Evidence indicates that the number of stoned dogs was taken by veterinarians


Legalized cannabis is having a great effect on Canadian dogs as veterinary clinics across the country are seeing a significant increase in the number of dogs carried stoned to potted products.

Flaky, reduced by light and sound and often incontinent and howling, animals are rushed for treatment after smearing pot brownies and other unattended foods or after receiving medicinal marijuana from their owners.

"We are witnessing an absolute increase," says Dr. Ian Sandler, member of the Canadian Veterinary Medical Association national issues committee.

"And this is all over Canada," says Sandler, who is also CEO of Toronto's Gray Wolf Animal Health.

He says the anecdotal reports of many Canadian veterinarians have indicated a large increase in the number of dogs treated for cannabis emergencies.

But it also indicates a report published in August by a Minnesota pet poisoning help line that showed a significant increase in the number of Canadian owners asking for pot-related emergencies – 90% of which involved stoned dogs.

Only 64 Canadian cases were registered by the center throughout 2018, while 54 were reported only in the first seven months of 2019.

"So this is not just anecdotal, now we actually have evidence to show that there is a significant increase in inappropriate ingestion mainly among dogs," says Sandler.


Although the overall numbers are not yet available, a recent survey by the Star on some of the largest emergency and mental health centers in the country showed no corresponding increase human cases reported by the legalization of last October have been initiated.

"It's certainly something we're very worried about and we want to watch," said Robert Mann, a senior scientist and compromise expert at Toronto's Center for Addiction and Mental Health.

"But I heard nothing, no indication that suddenly there is a big increase."

Sandler, however, claims to have seen more canine cannabis cases in his Front St. E practice since October.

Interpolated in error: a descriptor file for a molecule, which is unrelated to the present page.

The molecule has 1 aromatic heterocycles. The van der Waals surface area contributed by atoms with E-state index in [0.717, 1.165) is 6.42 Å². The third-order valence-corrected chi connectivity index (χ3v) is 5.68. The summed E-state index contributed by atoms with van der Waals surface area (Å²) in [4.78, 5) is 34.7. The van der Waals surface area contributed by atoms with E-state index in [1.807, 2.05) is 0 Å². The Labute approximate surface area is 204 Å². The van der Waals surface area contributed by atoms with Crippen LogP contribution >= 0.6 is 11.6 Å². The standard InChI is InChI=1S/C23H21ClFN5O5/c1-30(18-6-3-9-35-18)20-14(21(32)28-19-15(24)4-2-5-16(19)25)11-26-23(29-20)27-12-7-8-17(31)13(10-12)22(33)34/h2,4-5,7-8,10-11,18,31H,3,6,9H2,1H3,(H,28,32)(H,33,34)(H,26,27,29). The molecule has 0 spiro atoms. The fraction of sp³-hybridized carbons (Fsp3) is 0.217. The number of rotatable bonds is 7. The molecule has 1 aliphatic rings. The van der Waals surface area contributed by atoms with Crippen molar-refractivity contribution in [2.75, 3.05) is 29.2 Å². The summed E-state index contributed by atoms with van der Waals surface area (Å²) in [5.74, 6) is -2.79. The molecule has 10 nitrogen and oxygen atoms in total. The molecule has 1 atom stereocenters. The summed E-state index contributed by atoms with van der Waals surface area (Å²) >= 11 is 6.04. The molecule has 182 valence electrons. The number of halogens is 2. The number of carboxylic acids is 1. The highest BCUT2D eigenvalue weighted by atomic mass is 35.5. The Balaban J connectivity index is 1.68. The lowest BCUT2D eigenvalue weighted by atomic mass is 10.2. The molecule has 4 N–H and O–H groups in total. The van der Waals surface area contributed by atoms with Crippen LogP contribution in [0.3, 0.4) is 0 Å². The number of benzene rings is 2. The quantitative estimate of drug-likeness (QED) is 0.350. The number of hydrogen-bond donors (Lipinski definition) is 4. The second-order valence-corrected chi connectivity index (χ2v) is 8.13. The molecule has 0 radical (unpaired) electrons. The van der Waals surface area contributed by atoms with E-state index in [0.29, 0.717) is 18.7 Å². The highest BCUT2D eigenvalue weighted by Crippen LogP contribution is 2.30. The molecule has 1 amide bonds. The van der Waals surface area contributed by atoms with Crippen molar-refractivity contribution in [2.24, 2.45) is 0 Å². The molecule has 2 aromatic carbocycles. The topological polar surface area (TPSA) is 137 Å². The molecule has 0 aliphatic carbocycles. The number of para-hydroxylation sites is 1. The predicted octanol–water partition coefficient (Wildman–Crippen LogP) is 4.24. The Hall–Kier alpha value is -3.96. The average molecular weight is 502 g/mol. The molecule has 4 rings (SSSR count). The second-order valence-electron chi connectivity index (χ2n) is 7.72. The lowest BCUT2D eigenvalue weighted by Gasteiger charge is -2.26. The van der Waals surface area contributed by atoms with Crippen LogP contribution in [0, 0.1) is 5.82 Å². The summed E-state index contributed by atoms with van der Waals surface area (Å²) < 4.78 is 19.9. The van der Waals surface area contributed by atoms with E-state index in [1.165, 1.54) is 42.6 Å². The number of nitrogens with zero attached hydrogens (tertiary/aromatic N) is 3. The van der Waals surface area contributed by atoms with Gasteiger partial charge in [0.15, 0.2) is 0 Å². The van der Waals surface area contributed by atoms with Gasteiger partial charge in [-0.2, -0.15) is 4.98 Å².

"We have seen an increase in mainly mild cases, fortunately, but we have seen an increase in some more serious cases," he says.

Dr. Jory Bocknek, an Aurora veterinarian, states that the increase in the number of cannabis cases he saw was "monumental" in its field of application.

"It went from something exceptionally rare to something common," says Bocknek, who practices at the Abbotsford Animal Hospital north of Toronto.


"It's not even thin," he says.

Bocknek states that many of the overdoses probably originate in the backpacks of high schoolers who hide their hiding places just to let their pets fish.

Sandler states that many of the emergencies emerge from well-meaning owners who treat their aching or anxious animals with medicinal marijuana which may contain levels of the plant's psychoactive THC component that overwhelm their dog's inexperienced brain.

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More dangerous, however, are accidents in which animals drag neglected protected goods that are often heavy in chocolate, macadamia nuts and other ingredients that can be toxic to dogs and cats, he says.

"So suddenly you almost look like a toxic cannabis transporter," says Sandler.

"Being very, very high on these THC products in combination with some compounds that can be deadly – especially chocolate – for animals, that's the problem."

Sandler states that some dogs also seem to be attracted to the smell of cannabis and that there have been several cases where the puppies have sniffed and ate the ends of the discarded joints during their walks.

Cats, which are often home-related, may be sensitive to second-hand smoke if their owners choose to shine inside, he adds.

As with humans, cannabis overdoses – chocolate-free and other seasoning considerations – will rarely prove fatal to dogs or cats.

And like humans, the treatment for stoned animals generally begins with encouraging vomiting, says Sandler. Animals, usually hospitalized, are often monitored for temperature and subjected to fluid therapies when required.

To stem the assault of stoned animals, Sandler states that his association would like animal warnings to be added to legal products, prompting owners to remember their pets and store edible products safely out of the reach of rover. Such warnings will become even more urgent as the legal food market opens at the end of the year, he says.

He says his association would also like the federal government to guarantee veterinarians the ability to issue or recommend cannabis-based remedies, which they are currently unable to do.

"There is currently no legal route for pet owners to actually get cannabis for their pets," says Sandler.

"So … people are trying to self-medicate their pets."

Joseph Hall



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